Last fall, I saw a lot of cute children’s book character pumpkin projects surface all over social media! While the pumpkin characters are/were super cute, I feel like the project limited itself to only the fall season. With that being said, I wanted to come up with a similar project, but one that could be done ANY time of the year and with minimal cost as empty K-Cups are used as the base of the character! AKA~ Book Character K-Ups! How’s that for sustainability and upcycling!
For many of us, our pets become part of our family and we want to love on them by giving them toys and treats! Sadly, there are many pets in need of love especially at organizations such as the SPCA, Rescue Pet Centers, and Best Friends centers. Pet Based Service Projects can be creatively included in your curriculum via labs, sewing or non-sewing projects and even repurpose projects to help those organziations. Read on to see a variety of ways to do this on the cheap!
Upcycling gives us the opportunity to turn items, otherwise deemed trash, into something creative and functional! And thanks to Missouri FACS teacher Amy Harkey, baby wipe lids can be repurposed into an educational child development activity! Amy shares her adapted and interactive “Upcycled Wipe Container Project” with us! Read on to see what she has her students creating!
While shopping for a baby gift, I noticed the variety of rattles available for infants. There were rattles that were simple, plush, noisy, colorful, interactive, chewable and even battery operated….so many to choose from! I had a difficult time choosing one to add to my gift and it got me to thinking that new parents must feel the same way. Do infants and babies even need rattles? What is their role in infant development? It was then that I decided to add a lesson and project about rattles and how they affect development to my infant unit!
This is a topic I’ve wanted to teach for a long time, not only because I practice it, but think it’s an important lesson for everyone to know and implement in their lives! However, that said, I was also a bit nervous introducing this lesson because I didn’t know how my students would receive it. Would they think it interesting and practical? Would they think it old-fashioned and a thing of the past? Would they even engage? Well, I can honestly say that my students were totally with me throughout this entire lesson! They shared personal stories and examples! They embraced the topic and were quite interested in the articles and stories I had them use, as well as the projects they were assigned! In the future and for the record, I will definitely be teaching this unit again, but this time with complete confidence!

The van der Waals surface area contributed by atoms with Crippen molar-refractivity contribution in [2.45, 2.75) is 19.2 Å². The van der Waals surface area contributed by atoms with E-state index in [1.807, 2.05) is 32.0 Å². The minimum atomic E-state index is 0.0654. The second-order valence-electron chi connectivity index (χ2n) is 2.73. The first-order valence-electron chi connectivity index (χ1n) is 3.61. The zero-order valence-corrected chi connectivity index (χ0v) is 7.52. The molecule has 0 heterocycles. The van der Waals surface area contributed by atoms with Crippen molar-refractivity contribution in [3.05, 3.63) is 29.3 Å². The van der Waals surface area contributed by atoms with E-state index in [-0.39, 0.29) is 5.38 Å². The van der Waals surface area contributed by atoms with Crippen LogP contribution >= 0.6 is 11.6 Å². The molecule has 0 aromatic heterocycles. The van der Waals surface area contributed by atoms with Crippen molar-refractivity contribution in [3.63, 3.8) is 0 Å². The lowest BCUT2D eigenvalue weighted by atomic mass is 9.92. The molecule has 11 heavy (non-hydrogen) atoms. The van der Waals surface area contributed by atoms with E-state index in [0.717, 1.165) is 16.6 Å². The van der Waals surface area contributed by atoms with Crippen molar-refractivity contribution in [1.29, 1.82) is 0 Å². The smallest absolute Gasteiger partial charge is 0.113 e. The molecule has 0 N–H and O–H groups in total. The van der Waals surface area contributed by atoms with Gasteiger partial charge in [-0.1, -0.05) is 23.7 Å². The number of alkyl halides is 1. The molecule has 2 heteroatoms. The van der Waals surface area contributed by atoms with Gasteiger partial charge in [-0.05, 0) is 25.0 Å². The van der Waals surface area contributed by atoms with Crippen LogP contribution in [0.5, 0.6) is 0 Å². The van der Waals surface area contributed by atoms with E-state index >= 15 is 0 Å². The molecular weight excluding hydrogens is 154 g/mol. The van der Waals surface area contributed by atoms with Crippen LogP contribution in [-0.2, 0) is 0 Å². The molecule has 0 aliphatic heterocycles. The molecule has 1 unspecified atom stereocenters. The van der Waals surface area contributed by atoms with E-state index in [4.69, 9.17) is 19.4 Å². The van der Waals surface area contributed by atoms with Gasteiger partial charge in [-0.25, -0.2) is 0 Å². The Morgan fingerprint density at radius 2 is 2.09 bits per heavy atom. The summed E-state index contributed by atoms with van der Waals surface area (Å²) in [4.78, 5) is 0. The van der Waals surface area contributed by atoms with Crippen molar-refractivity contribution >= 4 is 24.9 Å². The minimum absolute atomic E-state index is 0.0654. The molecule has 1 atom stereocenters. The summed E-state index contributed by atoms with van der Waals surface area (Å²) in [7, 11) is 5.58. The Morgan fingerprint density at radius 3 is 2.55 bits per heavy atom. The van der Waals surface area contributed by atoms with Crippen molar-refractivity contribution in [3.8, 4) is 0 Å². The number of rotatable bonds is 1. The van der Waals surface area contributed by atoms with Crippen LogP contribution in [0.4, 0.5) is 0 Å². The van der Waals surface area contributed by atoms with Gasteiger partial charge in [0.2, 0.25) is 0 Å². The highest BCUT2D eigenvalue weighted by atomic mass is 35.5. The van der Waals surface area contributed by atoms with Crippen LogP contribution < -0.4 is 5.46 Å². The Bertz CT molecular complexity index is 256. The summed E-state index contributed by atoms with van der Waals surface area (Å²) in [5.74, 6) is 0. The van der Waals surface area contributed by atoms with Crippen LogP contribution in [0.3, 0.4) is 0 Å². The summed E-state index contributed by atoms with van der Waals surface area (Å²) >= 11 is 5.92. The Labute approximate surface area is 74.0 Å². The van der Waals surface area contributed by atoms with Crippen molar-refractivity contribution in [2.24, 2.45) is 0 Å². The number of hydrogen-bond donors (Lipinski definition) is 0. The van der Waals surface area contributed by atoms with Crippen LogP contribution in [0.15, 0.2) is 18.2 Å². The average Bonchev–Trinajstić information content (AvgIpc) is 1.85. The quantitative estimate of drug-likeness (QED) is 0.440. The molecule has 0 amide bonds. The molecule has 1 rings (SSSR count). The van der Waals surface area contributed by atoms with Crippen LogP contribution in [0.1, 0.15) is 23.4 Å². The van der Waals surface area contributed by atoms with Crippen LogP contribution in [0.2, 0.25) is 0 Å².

Some of the most cherished gifts our family has received over the years have been made by the hands of the people we love. In fact we look forward to those gifts every year as they’ve kind of become a tradition. Sometimes those gifts made with love were born out of necessity due to limited resources available to go out and purchase store bought gifts, but many times they were made and given out of love for the recipient(s) of the gift. For example, many years ago, very close friends of ours began making us a delicious candy-like treat that can only be described as “Christmas Crack” because once you start eating it, you can’t stop! We love the candy and our friends and look forward to that gift every year! After all, how can you look at, use or consume that wonderful gift without thinking fond thoughts of the talented person/people who took the time to make it for YOU! Why not teach your students how they can use their talents, time and resources to make gifts of love to give to those in their lives that they cherish most during this Christmas and Holiday season?
Karen Conklin has been a Family and Consumer Science teacher for 19 years and she is currently teaching middle school in central Connecticut. I had the distinct privileged of interviewing her while she was attending the Twist Craft Fair–a craft show she says is “inspiring, a place to get ideas, and keep up on the latest trends.”
Another great way to teach students how to bake in mass quantity, maintain quality control, and market food attractively is to sell boxes of several kinds of Christmas cookies. My students made boxes of 3 dozen Christmas cookies including peanut butter kisses, chocolate crinkle, Russian Tea Cakes, gingerbread, sugar, raspberry thumb prints and coconut macaroons. The community generously supports the fundraiser often profusely thanking me for making their holidays easier.